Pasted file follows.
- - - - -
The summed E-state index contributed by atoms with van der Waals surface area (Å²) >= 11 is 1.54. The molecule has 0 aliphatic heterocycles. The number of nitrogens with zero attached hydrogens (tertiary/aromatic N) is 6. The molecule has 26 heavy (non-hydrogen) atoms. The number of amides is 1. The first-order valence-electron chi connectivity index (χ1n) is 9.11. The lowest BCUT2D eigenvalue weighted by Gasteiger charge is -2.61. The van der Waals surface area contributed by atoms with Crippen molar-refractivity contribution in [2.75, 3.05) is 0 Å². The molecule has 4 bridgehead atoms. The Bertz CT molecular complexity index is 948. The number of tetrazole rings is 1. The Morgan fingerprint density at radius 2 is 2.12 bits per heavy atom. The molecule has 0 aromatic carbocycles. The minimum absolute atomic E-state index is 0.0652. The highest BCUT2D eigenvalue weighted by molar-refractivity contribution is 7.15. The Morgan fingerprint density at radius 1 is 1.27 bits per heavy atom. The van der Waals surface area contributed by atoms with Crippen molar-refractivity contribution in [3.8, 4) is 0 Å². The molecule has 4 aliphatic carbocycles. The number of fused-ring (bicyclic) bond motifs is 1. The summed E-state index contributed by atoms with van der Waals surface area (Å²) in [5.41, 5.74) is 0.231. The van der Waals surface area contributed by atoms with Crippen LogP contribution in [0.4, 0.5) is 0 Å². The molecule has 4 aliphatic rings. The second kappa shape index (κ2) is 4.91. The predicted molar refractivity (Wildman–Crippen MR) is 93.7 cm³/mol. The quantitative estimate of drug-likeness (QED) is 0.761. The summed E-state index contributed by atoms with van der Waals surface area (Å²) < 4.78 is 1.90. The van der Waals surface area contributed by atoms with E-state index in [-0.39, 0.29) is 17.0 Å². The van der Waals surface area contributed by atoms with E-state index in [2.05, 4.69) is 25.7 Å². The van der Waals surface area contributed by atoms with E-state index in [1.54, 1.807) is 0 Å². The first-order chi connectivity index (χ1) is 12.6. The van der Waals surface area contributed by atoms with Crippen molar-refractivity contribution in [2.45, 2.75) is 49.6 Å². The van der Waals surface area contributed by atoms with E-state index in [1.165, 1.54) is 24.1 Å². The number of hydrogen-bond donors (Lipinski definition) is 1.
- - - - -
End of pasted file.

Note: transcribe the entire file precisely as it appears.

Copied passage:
The summed E-state index contributed by atoms with van der Waals surface area (Å²) >= 11 is 1.54. The molecule has 0 aliphatic heterocycles. The number of nitrogens with zero attached hydrogens (tertiary/aromatic N) is 6. The molecule has 26 heavy (non-hydrogen) atoms. The number of amides is 1. The first-order valence-electron chi connectivity index (χ1n) is 9.11. The lowest BCUT2D eigenvalue weighted by Gasteiger charge is -2.61. The van der Waals surface area contributed by atoms with Crippen molar-refractivity contribution in [2.75, 3.05) is 0 Å². The molecule has 4 bridgehead atoms. The Bertz CT molecular complexity index is 948. The number of tetrazole rings is 1. The Morgan fingerprint density at radius 2 is 2.12 bits per heavy atom. The molecule has 0 aromatic carbocycles. The minimum absolute atomic E-state index is 0.0652. The highest BCUT2D eigenvalue weighted by molar-refractivity contribution is 7.15. The Morgan fingerprint density at radius 1 is 1.27 bits per heavy atom. The van der Waals surface area contributed by atoms with Crippen molar-refractivity contribution in [3.8, 4) is 0 Å². The molecule has 4 aliphatic carbocycles. The number of fused-ring (bicyclic) bond motifs is 1. The summed E-state index contributed by atoms with van der Waals surface area (Å²) in [5.41, 5.74) is 0.231. The van der Waals surface area contributed by atoms with Crippen LogP contribution in [0.4, 0.5) is 0 Å². The molecule has 4 aliphatic rings. The second kappa shape index (κ2) is 4.91. The predicted molar refractivity (Wildman–Crippen MR) is 93.7 cm³/mol. The quantitative estimate of drug-likeness (QED) is 0.761. The summed E-state index contributed by atoms with van der Waals surface area (Å²) < 4.78 is 1.90. The van der Waals surface area contributed by atoms with E-state index in [-0.39, 0.29) is 17.0 Å². The van der Waals surface area contributed by atoms with E-state index in [2.05, 4.69) is 25.7 Å². The van der Waals surface area contributed by atoms with E-state index in [1.54, 1.807) is 0 Å². The first-order chi connectivity index (χ1) is 12.6. The van der Waals surface area contributed by atoms with Crippen molar-refractivity contribution in [2.45, 2.75) is 49.6 Å². The van der Waals surface area contributed by atoms with E-state index in [1.165, 1.54) is 24.1 Å². The number of hydrogen-bond donors (Lipinski definition) is 1.